World Library  
Flag as Inappropriate
Email this Article

Stade Armand Cesari

Article Id: WHEBN0004033388
Reproduction Date:

Title: Stade Armand Cesari  
Author: World Heritage Encyclopedia
Language: English
Subject: Corsica national football team, 1998 UEFA Intertoto Cup, SC Bastia, 2015–16 Coupe de la Ligue, 2014–15 Stade Malherbe Caen season
Publisher: World Heritage Encyclopedia

Stade Armand Cesari

Stade Armand-Cesari
Stade de Furiani
Location BP 640, Furiani, France
Owner Communauté d'agglomération de Bastia
Capacity 16,000
Field size 105m x 68m
Surface Grass
Opened 1932
Sporting Club de Bastia (Ligue 1, 1932-present)
Cercle Athlétique Bastiais (Ligue 2, 2013-present)

Stade Armand-Cesari, also known as the Stade de Furiani, is a multi-purpose stadium in Bastia, France. It is currently used mostly for football matches of SC Bastia. The stadium is able to hold 16,000 people and opened in 1932.[1]

It was the venue for the first leg of the 1978 UEFA Cup Final, which saw a 0-0 tie between SC Bastia and the Dutch-side PSV Eindhoven. Eventually, PSV won the Final with a 3-0 victory on their home ground Philips Stadion.

The record attendance at the stadium was set on 1 September 2012, when 15,505 people saw Bastia lose against by St. Etienne (0-3) in league matches.[2][3] This broke the record set on 26 April 1978, when 15,000 people saw Bastia draw 0-0 against PSV Eindhoven in the first leg of the 1978 UEFA Cup Final.[2]


  • Furiani disaster 1
    • Background 1.1
    • Matchday 1.2
    • Aftermath 1.3
  • Recent history 2
  • References 3
  • External links 4

Furiani disaster

The stadium is mostly known outside Corsica for the Furiani disaster, which took place on the 5 May 1992 when one of the four terraces fell, causing the death of 18 people and injuring more than 2,300 others.


When they reached the semi-final of the Coupe de France 1991-92, the draw gave Bastia a tie against Olympique de Marseille, the Division 1 leader at the time.
In order to accommodate more fans, the club board decided to create a temporary terrace instead of the Old Tribune Claude Papi which could only take 750 fans. The new capacity of the terrace was 10,000. (Total of the stadium : 18,000)


An hour before the start of the match, problems were already noticeable, such as the instability of the structure.
At 8:20 p.m., the whole structure collapsed, with supporters and journalists in the wreckage. Every medical option on the island was exhausted. The victims were eventually evacuated to the mainland, including Marseille. Poretta Airport was quoted as resembling more of a hospital than an airport that night.


On 8 May, an official investigation began in order to find who was responsible.
After the disaster, the FFF decided -after some hesitation- to cancel the remaining matches in the Cup.
On the 12th, the investigators came to the conclusion that there had been a number of rules broken concerning the terrace (its construction, the attitude of the sports and administration executives and the cost of the tickets).
All these findings led to the investigation's conclusion "Le soir du 5 mai, il n'y a pas eu de fatalité . (There has been no fate the night of the 5th May)".
Ultimately, at the trial a year later, the main protagonists were proved guilty but were only given prison sentences of less than 2 years.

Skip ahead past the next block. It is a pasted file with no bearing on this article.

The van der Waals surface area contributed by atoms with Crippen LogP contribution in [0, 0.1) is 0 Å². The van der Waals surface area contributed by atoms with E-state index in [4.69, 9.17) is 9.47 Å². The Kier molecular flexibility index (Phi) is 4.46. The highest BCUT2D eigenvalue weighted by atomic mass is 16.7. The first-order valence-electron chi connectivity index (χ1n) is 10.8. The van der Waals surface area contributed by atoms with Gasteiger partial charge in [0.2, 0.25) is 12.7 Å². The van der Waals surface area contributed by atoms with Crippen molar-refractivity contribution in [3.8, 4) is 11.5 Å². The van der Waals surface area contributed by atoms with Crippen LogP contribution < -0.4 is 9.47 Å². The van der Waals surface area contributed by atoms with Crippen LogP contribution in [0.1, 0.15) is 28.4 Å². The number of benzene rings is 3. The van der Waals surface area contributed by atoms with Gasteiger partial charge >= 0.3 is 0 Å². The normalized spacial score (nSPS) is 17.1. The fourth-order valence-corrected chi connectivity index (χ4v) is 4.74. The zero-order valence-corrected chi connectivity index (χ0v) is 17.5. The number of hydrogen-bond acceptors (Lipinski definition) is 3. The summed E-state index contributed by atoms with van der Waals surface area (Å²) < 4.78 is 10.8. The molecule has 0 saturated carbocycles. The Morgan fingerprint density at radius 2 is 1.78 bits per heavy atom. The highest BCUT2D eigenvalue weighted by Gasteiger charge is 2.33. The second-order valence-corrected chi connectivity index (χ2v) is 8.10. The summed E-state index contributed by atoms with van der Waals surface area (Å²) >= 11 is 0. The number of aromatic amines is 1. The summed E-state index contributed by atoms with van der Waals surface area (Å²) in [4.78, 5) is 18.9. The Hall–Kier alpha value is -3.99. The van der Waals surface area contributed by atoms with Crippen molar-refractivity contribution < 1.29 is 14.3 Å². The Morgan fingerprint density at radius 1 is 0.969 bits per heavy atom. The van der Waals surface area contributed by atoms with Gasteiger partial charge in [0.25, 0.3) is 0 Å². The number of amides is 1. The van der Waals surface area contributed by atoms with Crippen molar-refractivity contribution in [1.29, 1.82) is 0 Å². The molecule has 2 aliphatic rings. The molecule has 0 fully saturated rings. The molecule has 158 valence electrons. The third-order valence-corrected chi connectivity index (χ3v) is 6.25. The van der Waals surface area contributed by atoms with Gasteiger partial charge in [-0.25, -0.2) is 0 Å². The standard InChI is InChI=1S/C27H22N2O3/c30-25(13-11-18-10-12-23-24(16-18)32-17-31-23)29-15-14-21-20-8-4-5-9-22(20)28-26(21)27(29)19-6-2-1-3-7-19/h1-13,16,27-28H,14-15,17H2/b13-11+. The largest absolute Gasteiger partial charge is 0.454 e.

Recent history

Since the disaster, the stadium waited a long time to be rebuilt. The Tribune Nord was rebuilt in 1997, before Bastia could play again in the 1997–98 UEFA Cup.
For the 100th anniversary of the club, in 2005, the four terraces were renamed :
- North Terrace : Tribune Claude Papi
- East Terrace : Tribune Jojo Petrignani
- South Terrace : Tribune Victor Lorenzi
- West Terrace : Tribune Pierre Cahuzac


  1. ^
  2. ^ a b U Stade Armand Cesari, SC Bastia, Retrieved 30 July 2012 (in French).
  3. ^ Les échos autour de Bastia-Saint-Etienne, SC Bastia, 2 September 2012 (in French).

External links

  • Complete website in french about the disaster
  • for 1992
This article was sourced from Creative Commons Attribution-ShareAlike License; additional terms may apply. World Heritage Encyclopedia content is assembled from numerous content providers, Open Access Publishing, and in compliance with The Fair Access to Science and Technology Research Act (FASTR), Wikimedia Foundation, Inc., Public Library of Science, The Encyclopedia of Life, Open Book Publishers (OBP), PubMed, U.S. National Library of Medicine, National Center for Biotechnology Information, U.S. National Library of Medicine, National Institutes of Health (NIH), U.S. Department of Health & Human Services, and, which sources content from all federal, state, local, tribal, and territorial government publication portals (.gov, .mil, .edu). Funding for and content contributors is made possible from the U.S. Congress, E-Government Act of 2002.
Crowd sourced content that is contributed to World Heritage Encyclopedia is peer reviewed and edited by our editorial staff to ensure quality scholarly research articles.
By using this site, you agree to the Terms of Use and Privacy Policy. World Heritage Encyclopedia™ is a registered trademark of the World Public Library Association, a non-profit organization.

Copyright © World Library Foundation. All rights reserved. eBooks from World eBook Library are sponsored by the World Library Foundation,
a 501c(4) Member's Support Non-Profit Organization, and is NOT affiliated with any governmental agency or department.